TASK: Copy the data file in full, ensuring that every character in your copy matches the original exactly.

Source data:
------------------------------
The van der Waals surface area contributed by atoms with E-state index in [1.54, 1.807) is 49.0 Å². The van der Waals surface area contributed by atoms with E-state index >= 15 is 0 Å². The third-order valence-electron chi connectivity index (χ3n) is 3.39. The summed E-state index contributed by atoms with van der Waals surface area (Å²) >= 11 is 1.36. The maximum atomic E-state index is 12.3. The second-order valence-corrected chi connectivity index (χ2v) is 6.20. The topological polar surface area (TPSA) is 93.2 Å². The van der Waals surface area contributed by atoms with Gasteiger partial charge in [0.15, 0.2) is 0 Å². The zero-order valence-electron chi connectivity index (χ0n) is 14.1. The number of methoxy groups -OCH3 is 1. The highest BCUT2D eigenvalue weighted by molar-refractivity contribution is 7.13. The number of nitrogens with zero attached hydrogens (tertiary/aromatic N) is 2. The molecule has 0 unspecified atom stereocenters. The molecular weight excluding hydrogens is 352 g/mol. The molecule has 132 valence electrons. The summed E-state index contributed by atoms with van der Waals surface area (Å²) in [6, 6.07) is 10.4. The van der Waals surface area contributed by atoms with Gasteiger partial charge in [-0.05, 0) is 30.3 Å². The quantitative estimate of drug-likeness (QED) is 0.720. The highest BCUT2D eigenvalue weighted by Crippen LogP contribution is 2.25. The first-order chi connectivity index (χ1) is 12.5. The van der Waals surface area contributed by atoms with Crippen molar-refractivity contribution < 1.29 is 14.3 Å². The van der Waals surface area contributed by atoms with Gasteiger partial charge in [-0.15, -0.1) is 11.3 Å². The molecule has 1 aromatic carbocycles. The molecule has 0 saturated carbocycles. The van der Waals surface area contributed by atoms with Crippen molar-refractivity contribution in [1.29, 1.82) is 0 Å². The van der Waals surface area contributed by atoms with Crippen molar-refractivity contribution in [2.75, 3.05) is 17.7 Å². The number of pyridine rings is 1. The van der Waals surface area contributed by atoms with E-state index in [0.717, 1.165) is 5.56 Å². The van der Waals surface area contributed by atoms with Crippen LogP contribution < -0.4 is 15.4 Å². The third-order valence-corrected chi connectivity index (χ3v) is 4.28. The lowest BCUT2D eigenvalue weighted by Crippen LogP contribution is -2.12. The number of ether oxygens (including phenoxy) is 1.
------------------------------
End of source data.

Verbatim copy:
The van der Waals surface area contributed by atoms with E-state index in [1.54, 1.807) is 49.0 Å². The van der Waals surface area contributed by atoms with E-state index >= 15 is 0 Å². The third-order valence-electron chi connectivity index (χ3n) is 3.39. The summed E-state index contributed by atoms with van der Waals surface area (Å²) >= 11 is 1.36. The maximum atomic E-state index is 12.3. The second-order valence-corrected chi connectivity index (χ2v) is 6.20. The topological polar surface area (TPSA) is 93.2 Å². The van der Waals surface area contributed by atoms with Gasteiger partial charge in [0.15, 0.2) is 0 Å². The zero-order valence-electron chi connectivity index (χ0n) is 14.1. The number of methoxy groups -OCH3 is 1. The highest BCUT2D eigenvalue weighted by molar-refractivity contribution is 7.13. The number of nitrogens with zero attached hydrogens (tertiary/aromatic N) is 2. The molecule has 0 unspecified atom stereocenters. The molecular weight excluding hydrogens is 352 g/mol. The molecule has 132 valence electrons. The summed E-state index contributed by atoms with van der Waals surface area (Å²) in [6, 6.07) is 10.4. The van der Waals surface area contributed by atoms with Gasteiger partial charge in [-0.05, 0) is 30.3 Å². The quantitative estimate of drug-likeness (QED) is 0.720. The highest BCUT2D eigenvalue weighted by Crippen LogP contribution is 2.25. The first-order chi connectivity index (χ1) is 12.5. The van der Waals surface area contributed by atoms with Crippen molar-refractivity contribution < 1.29 is 14.3 Å². The van der Waals surface area contributed by atoms with Gasteiger partial charge in [-0.15, -0.1) is 11.3 Å². The molecule has 1 aromatic carbocycles. The molecule has 0 saturated carbocycles. The van der Waals surface area contributed by atoms with Crippen molar-refractivity contribution in [1.29, 1.82) is 0 Å². The van der Waals surface area contributed by atoms with Crippen molar-refractivity contribution in [2.75, 3.05) is 17.7 Å². The number of pyridine rings is 1. The van der Waals surface area contributed by atoms with E-state index in [0.717, 1.165) is 5.56 Å². The van der Waals surface area contributed by atoms with Crippen LogP contribution < -0.4 is 15.4 Å². The third-order valence-corrected chi connectivity index (χ3v) is 4.28. The lowest BCUT2D eigenvalue weighted by Crippen LogP contribution is -2.12. The number of ether oxygens (including phenoxy) is 1.